It’s been seven long years since the sky fell, and Michigan lost to Appalachian State. After last year’s 7-6 finish, the last thing many Michigan fans wanted was a reminder of when their program started its slide into mediocrity.
But Doug Nussmeier’s offense made sure there would be no replay of the 2007 debacle, rolling out to a 35-0 halftime lead with an attack that relied heavily on the run.
Michigan coasted during the second half, winning 52-14 and exacting a measure of revenge for the program’s 2007 loss to Appalachian State.
Nussmeier was hired to rebuild the Michigan offense around a dominant running game and Saturday that’s exactly what Michigan showed rolling for over 560 total yards (350 rushing, 210 passing).
The new offense showed a lethal balance between the running and passing that it lacked last season, allowing quarterback Devin Gardner to distribute the ball among multiple teammates while not exposing himself to unnecessary hits from the defense.
The key difference from last season is that Gardner's rushing totals (5 carries for 9 yards) was a footnote compared to the performance of Derrick Green and De'Veon Smith.
The offensive power was generated by Green (15 carries for 174 yards, one touchdown), Smith (8 carries for 115 yards, two touchdowns) and the passing tandem of Devin Gardner (13-of-14 for 173 yards and three touchdowns) and Devin Funchess (7 receptions for 95 yards, three touchdowns).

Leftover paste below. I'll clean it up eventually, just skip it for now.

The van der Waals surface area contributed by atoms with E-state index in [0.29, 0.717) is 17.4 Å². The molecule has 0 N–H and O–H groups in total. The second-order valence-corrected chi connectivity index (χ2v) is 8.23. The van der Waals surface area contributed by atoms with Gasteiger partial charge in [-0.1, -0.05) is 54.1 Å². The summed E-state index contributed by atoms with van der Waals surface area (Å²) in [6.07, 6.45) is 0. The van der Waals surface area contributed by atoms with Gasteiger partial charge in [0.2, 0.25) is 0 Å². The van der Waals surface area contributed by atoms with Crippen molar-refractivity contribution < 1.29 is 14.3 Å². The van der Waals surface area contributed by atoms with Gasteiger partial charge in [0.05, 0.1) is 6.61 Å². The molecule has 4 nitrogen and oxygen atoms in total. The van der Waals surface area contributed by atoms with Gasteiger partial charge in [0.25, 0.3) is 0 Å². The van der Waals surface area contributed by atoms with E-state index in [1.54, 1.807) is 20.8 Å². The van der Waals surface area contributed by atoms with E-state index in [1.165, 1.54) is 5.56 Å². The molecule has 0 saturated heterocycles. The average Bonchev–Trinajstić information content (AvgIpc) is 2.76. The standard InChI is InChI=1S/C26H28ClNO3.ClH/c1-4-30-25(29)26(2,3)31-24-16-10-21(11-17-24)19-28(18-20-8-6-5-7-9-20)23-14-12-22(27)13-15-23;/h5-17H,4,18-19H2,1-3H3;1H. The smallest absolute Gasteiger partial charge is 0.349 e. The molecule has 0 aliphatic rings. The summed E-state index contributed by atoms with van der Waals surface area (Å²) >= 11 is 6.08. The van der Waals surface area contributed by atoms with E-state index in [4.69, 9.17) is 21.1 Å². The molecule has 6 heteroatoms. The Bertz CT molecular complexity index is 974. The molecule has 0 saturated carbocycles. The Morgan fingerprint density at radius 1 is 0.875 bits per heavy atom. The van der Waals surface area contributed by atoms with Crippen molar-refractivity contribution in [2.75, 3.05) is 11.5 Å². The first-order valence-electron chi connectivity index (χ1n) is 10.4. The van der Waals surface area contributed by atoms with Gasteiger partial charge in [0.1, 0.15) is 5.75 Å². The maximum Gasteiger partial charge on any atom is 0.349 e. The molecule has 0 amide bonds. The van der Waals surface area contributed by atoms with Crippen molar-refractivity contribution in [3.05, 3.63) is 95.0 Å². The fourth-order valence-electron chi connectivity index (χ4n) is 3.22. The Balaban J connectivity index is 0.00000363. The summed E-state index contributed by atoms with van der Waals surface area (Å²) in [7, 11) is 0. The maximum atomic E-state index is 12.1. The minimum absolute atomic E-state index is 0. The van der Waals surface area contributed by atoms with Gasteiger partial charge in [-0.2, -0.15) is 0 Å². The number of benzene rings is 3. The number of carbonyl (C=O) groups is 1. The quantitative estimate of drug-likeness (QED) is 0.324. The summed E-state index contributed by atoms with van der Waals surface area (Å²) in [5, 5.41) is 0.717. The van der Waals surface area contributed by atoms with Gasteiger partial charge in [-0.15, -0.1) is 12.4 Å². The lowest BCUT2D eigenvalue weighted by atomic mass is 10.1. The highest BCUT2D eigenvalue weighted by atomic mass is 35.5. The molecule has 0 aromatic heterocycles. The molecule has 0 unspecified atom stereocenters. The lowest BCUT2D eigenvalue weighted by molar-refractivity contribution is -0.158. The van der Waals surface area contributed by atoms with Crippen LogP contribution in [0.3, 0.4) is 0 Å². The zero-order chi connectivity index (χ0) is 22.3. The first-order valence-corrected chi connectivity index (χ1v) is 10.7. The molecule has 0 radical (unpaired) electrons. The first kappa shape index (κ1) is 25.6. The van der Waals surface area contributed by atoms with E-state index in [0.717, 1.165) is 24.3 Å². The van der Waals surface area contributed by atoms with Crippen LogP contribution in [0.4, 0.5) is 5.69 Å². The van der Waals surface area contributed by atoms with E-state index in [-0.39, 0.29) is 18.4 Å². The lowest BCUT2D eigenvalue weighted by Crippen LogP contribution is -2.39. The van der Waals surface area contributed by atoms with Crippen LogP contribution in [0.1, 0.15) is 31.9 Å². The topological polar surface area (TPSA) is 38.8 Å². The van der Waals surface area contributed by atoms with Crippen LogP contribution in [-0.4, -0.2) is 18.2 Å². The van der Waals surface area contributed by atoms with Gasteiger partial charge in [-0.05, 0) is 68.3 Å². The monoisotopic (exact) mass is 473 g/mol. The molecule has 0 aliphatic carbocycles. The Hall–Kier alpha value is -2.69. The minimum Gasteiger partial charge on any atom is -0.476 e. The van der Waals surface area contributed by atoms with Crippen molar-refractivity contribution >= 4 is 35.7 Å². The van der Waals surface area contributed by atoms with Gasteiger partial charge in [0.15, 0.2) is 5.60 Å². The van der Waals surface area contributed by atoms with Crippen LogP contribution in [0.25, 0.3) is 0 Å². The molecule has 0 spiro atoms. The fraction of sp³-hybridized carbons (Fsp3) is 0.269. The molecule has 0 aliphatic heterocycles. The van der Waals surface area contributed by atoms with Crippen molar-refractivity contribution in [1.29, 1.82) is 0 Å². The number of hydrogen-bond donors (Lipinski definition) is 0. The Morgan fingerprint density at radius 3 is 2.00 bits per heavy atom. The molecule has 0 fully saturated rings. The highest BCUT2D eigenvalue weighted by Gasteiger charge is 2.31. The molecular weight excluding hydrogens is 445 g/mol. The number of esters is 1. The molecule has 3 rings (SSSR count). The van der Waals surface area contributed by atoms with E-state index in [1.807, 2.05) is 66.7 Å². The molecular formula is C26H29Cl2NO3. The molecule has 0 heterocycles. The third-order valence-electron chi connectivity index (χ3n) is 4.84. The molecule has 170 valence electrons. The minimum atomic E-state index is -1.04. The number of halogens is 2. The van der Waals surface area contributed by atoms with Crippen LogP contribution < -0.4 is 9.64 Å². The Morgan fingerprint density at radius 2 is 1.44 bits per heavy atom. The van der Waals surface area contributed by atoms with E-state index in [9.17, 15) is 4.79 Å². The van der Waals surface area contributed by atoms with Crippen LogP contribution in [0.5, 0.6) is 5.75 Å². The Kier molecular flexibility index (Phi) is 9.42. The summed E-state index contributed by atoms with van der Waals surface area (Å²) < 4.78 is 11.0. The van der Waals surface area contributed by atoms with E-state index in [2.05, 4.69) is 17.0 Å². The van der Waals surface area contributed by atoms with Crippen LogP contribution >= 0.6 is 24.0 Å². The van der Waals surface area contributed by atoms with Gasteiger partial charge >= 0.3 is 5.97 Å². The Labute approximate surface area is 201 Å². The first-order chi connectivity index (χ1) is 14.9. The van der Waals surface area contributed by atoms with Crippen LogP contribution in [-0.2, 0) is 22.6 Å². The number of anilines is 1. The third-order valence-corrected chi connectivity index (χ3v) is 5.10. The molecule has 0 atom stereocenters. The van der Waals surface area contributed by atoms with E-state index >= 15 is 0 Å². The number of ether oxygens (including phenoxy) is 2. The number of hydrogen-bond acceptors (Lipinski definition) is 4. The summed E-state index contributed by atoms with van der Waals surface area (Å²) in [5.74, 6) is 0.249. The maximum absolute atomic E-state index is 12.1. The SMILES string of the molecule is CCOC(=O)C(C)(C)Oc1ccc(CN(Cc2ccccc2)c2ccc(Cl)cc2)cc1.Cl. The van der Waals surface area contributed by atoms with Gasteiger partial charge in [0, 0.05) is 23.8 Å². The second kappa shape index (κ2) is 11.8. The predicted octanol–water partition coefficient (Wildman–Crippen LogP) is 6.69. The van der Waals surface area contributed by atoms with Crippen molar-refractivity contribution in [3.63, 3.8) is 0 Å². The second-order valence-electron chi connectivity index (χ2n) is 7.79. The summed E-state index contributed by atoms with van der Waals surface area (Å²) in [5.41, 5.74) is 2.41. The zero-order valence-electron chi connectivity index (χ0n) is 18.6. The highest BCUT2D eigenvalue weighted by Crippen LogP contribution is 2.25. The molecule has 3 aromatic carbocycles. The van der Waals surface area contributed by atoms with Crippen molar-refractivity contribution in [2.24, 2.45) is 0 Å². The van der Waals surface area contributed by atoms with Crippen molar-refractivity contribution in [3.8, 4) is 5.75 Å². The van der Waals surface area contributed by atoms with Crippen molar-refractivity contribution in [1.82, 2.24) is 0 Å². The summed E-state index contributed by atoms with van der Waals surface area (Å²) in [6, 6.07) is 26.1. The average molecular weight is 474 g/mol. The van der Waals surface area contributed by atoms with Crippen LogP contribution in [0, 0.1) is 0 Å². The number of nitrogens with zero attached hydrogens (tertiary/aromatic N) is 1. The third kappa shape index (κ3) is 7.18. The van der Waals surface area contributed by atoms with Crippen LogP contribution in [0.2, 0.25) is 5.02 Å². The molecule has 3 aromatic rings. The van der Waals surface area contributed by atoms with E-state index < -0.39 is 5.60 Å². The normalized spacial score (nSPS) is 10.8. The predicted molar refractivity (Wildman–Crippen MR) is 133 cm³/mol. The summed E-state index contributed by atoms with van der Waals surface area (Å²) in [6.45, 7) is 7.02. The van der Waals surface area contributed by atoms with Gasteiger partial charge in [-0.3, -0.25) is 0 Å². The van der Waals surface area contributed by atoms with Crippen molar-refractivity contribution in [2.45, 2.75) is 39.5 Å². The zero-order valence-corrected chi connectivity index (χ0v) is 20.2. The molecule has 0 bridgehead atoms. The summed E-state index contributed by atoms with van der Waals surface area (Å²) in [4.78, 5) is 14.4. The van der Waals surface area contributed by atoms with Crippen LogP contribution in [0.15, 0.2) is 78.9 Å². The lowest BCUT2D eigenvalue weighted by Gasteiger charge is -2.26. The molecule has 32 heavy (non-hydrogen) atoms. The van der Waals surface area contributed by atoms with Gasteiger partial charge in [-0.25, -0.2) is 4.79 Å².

Last season Gardner accounted for 33% (165/498) of Michigan rushing attempts, but under Nussmeier's new offense the rushing attack relied primarily on Green and Smith.
The duo had dueled for the top spot at running back during camp but both played well, gashing Appalachian State for long gains while Devin Funchess showed himself worthy of his new No. 1 jersey
“Devin managed the game and took care of the football,” said Hoke. “He played locked in.”
Last season, Michigan opened with a 59-9 thumping of Central Michigan, but the offense was overly dependent on Devin Gardner. Nussmeier’s new scheme proved too much for Appalachian State.
Hoke was reluctant to gush about his team’s new offense.
“We won the football game, we got in the end zone, and now we play Notre Dame.”
It’s only one game but after seven years of hearing about the program’s epic defeat at the hands of Appalachian State, Saturday’s win, and most importantly the way Michigan won, is a welcome relief to Wolverines fans.
All season statistics from MGoBlue.com, official University of Michigan athletic department website.
Phil Callihan is a featured writer for Bleacher Report. Unless otherwise noted, all quotations in this article were obtained via press conferences or in person.
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